As a part of the EU-supported group ‘Energy-oriented Center of Excellence (EoCoE)’, FAU scientists are presently endeavoring to additionally enhance and grow the fields of use of mainframes computers for the innovative work of the global energy supply of future.
Scientists utilize supercomputers to create complex models of reality when customary approaches in physics, chemistry or engineering have achieved their points of confinement. With these ‘digital twins’, analysts can resolve challenging issues where extensive scale investigations would be either impossible or extremely complex or expensive, for example, crash simulations or research into long-term climate change.
Scientists are helping to replace or enhance expensive and lengthy experiments by using computer simulations. As part of the second phase of funding of the EU flagship project EoCoE, they are researching how to improve computer simulations of physical systems in energy research such as photovoltaics and geothermal energy, wind farms or plasma physics for the potential use of fusion energy.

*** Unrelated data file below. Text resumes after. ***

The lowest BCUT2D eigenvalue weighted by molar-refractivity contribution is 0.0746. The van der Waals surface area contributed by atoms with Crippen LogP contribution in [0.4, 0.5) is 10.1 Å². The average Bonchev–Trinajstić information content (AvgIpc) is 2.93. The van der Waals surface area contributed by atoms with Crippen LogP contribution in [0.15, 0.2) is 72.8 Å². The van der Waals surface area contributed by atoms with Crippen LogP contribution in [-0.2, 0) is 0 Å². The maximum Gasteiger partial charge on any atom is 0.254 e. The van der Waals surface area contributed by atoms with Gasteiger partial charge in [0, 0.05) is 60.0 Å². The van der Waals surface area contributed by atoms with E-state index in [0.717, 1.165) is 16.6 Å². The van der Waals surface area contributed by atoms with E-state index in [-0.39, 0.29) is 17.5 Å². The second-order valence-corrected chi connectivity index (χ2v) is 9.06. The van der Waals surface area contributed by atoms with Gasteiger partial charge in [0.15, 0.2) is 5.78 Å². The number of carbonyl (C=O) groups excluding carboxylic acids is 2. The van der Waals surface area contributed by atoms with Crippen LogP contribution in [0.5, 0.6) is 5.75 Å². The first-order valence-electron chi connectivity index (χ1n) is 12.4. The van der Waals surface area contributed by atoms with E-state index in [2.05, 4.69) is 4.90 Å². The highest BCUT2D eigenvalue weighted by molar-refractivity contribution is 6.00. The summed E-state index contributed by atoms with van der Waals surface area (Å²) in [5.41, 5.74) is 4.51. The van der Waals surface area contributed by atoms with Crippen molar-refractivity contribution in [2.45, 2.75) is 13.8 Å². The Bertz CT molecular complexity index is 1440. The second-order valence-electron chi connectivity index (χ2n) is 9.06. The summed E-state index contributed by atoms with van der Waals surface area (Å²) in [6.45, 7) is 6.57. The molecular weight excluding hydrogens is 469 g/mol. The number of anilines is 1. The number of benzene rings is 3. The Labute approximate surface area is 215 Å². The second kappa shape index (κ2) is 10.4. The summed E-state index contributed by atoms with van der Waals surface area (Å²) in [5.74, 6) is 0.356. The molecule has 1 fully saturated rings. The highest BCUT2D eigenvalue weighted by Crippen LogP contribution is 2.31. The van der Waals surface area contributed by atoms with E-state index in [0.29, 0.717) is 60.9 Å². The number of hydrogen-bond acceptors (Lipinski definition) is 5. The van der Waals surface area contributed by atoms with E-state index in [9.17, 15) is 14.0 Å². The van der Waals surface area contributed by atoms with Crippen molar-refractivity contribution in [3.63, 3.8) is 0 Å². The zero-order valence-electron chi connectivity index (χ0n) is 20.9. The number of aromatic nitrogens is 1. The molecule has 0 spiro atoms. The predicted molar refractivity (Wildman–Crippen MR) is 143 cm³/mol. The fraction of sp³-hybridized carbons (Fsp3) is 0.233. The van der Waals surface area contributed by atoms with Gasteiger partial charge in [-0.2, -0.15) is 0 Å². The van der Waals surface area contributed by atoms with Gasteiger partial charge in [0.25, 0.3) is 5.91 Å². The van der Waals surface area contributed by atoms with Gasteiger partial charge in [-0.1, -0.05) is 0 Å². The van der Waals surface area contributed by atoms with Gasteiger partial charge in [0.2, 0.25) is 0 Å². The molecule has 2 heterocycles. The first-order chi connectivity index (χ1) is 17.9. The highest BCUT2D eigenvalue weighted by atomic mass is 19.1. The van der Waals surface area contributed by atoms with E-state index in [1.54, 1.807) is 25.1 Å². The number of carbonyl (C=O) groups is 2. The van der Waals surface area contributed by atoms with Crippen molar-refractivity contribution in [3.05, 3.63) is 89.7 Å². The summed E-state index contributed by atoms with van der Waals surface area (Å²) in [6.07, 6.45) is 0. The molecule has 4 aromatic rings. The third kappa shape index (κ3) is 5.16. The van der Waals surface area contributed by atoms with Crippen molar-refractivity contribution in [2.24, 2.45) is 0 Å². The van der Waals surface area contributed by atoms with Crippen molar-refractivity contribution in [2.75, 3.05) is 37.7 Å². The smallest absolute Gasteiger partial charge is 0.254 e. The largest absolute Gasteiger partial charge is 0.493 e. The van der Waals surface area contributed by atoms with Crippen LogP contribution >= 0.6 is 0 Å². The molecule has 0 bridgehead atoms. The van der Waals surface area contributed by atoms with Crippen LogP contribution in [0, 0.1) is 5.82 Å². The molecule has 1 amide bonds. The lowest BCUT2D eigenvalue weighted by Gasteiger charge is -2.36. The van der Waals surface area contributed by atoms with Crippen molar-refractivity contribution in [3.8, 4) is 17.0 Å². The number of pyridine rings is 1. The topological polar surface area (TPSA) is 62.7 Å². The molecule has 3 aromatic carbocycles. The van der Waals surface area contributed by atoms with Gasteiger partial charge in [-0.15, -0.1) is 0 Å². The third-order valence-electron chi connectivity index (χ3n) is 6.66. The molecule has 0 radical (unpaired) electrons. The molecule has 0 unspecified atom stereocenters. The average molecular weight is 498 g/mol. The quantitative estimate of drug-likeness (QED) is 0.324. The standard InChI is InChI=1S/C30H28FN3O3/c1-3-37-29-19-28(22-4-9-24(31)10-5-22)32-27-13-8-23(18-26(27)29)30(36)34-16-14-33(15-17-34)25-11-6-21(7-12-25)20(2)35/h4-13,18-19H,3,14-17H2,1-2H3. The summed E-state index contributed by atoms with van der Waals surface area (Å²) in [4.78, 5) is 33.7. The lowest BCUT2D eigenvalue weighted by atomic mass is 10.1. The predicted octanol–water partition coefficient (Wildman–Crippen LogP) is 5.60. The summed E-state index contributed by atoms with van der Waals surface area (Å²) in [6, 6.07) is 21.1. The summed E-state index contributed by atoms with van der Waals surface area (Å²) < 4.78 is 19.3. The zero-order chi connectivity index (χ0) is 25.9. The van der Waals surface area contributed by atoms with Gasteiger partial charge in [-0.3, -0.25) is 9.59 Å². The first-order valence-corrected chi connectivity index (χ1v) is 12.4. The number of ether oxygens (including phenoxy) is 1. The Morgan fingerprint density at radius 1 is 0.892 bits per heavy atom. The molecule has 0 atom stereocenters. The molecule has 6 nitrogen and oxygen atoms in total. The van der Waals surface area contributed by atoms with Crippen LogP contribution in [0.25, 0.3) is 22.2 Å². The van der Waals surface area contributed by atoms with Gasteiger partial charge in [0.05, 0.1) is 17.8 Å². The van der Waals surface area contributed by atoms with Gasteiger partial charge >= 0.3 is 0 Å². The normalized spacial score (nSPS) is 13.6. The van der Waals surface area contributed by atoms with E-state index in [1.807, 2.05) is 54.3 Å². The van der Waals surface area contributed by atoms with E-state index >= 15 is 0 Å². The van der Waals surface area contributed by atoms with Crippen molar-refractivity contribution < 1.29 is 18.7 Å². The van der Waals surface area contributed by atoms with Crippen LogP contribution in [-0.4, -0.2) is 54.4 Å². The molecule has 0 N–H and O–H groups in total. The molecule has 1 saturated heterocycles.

With their working groups, the FAU specialists are creating complex parallel simulation programs and are breaking down how exact they really are keeping in mind the end goal to advance their efficiency. For example, flow simulations can improve the energy yield of wind farms.
Prof. Dr. Ulrich Rüde, Chair of System Simulation said, “FAU has a long tradition and holds a leading international position in research into supercomputing. This is one of the reasons we have been invited to participate in this research into energy.”
When asked about the social relevance of the project, Rüde stresses how important the ability to generate energy in an environmentally friendly way will be for the human race in the future.